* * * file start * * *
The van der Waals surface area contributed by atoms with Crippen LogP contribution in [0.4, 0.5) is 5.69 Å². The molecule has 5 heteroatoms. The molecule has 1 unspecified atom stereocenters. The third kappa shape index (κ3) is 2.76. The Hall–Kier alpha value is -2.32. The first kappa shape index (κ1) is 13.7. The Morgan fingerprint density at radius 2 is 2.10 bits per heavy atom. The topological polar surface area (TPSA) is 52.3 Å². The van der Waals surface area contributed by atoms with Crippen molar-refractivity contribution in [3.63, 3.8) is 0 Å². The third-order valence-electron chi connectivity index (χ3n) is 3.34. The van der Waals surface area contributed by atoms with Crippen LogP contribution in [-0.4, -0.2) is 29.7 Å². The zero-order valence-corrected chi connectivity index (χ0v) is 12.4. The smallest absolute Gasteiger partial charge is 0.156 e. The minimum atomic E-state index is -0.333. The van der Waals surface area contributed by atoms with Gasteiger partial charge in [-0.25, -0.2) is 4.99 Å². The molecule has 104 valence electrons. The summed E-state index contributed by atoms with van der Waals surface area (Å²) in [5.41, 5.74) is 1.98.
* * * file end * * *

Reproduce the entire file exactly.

The van der Waals surface area contributed by atoms with Crippen LogP contribution in [0.4, 0.5) is 5.69 Å². The molecule has 5 heteroatoms. The molecule has 1 unspecified atom stereocenters. The third kappa shape index (κ3) is 2.76. The Hall–Kier alpha value is -2.32. The first kappa shape index (κ1) is 13.7. The Morgan fingerprint density at radius 2 is 2.10 bits per heavy atom. The topological polar surface area (TPSA) is 52.3 Å². The van der Waals surface area contributed by atoms with Crippen molar-refractivity contribution in [3.63, 3.8) is 0 Å². The third-order valence-electron chi connectivity index (χ3n) is 3.34. The van der Waals surface area contributed by atoms with Crippen LogP contribution in [-0.4, -0.2) is 29.7 Å². The zero-order valence-corrected chi connectivity index (χ0v) is 12.4. The smallest absolute Gasteiger partial charge is 0.156 e. The minimum atomic E-state index is -0.333. The van der Waals surface area contributed by atoms with Gasteiger partial charge in [-0.25, -0.2) is 4.99 Å². The molecule has 104 valence electrons. The summed E-state index contributed by atoms with van der Waals surface area (Å²) in [5.41, 5.74) is 1.98.